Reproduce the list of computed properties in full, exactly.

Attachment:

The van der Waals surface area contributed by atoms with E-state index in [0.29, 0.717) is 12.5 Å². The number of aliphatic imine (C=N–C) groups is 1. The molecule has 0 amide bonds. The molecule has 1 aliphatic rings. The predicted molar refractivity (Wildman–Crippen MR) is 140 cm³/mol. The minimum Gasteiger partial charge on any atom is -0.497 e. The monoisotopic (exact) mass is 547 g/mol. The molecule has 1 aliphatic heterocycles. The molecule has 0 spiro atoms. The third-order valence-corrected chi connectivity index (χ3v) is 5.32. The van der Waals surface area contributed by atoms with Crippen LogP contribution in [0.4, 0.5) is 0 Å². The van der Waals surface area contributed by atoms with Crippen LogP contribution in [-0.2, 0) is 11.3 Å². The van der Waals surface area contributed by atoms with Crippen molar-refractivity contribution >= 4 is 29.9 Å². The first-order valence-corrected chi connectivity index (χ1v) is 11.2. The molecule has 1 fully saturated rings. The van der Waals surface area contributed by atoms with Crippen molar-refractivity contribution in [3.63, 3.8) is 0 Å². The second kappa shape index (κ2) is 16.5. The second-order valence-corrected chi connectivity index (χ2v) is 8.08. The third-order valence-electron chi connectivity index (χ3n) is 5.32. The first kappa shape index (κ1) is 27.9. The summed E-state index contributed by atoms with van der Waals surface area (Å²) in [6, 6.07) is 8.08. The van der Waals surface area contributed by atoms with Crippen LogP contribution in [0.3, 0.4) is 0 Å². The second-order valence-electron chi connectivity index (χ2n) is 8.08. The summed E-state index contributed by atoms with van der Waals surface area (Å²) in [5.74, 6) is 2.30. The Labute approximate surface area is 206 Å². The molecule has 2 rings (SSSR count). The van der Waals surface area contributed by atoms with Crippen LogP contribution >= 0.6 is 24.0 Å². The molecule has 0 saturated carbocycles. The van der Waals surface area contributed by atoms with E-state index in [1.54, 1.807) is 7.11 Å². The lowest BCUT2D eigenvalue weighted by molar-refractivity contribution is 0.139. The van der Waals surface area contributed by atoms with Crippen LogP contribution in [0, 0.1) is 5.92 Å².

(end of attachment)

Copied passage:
The van der Waals surface area contributed by atoms with E-state index in [0.29, 0.717) is 12.5 Å². The number of aliphatic imine (C=N–C) groups is 1. The molecule has 0 amide bonds. The molecule has 1 aliphatic rings. The predicted molar refractivity (Wildman–Crippen MR) is 140 cm³/mol. The minimum Gasteiger partial charge on any atom is -0.497 e. The monoisotopic (exact) mass is 547 g/mol. The molecule has 1 aliphatic heterocycles. The molecule has 0 spiro atoms. The third-order valence-corrected chi connectivity index (χ3v) is 5.32. The van der Waals surface area contributed by atoms with Crippen LogP contribution in [0.4, 0.5) is 0 Å². The van der Waals surface area contributed by atoms with Crippen LogP contribution in [-0.2, 0) is 11.3 Å². The van der Waals surface area contributed by atoms with Crippen molar-refractivity contribution >= 4 is 29.9 Å². The first-order valence-corrected chi connectivity index (χ1v) is 11.2. The molecule has 1 fully saturated rings. The van der Waals surface area contributed by atoms with Crippen molar-refractivity contribution in [3.63, 3.8) is 0 Å². The second kappa shape index (κ2) is 16.5. The second-order valence-corrected chi connectivity index (χ2v) is 8.08. The third-order valence-electron chi connectivity index (χ3n) is 5.32. The first kappa shape index (κ1) is 27.9. The summed E-state index contributed by atoms with van der Waals surface area (Å²) in [6, 6.07) is 8.08. The van der Waals surface area contributed by atoms with Crippen LogP contribution in [0.3, 0.4) is 0 Å². The second-order valence-electron chi connectivity index (χ2n) is 8.08. The summed E-state index contributed by atoms with van der Waals surface area (Å²) in [5.74, 6) is 2.30. The Labute approximate surface area is 206 Å². The molecule has 2 rings (SSSR count). The van der Waals surface area contributed by atoms with Crippen LogP contribution >= 0.6 is 24.0 Å². The molecule has 0 saturated carbocycles. The van der Waals surface area contributed by atoms with E-state index in [1.54, 1.807) is 7.11 Å². The lowest BCUT2D eigenvalue weighted by molar-refractivity contribution is 0.139. The van der Waals surface area contributed by atoms with Crippen LogP contribution in [0, 0.1) is 5.92 Å².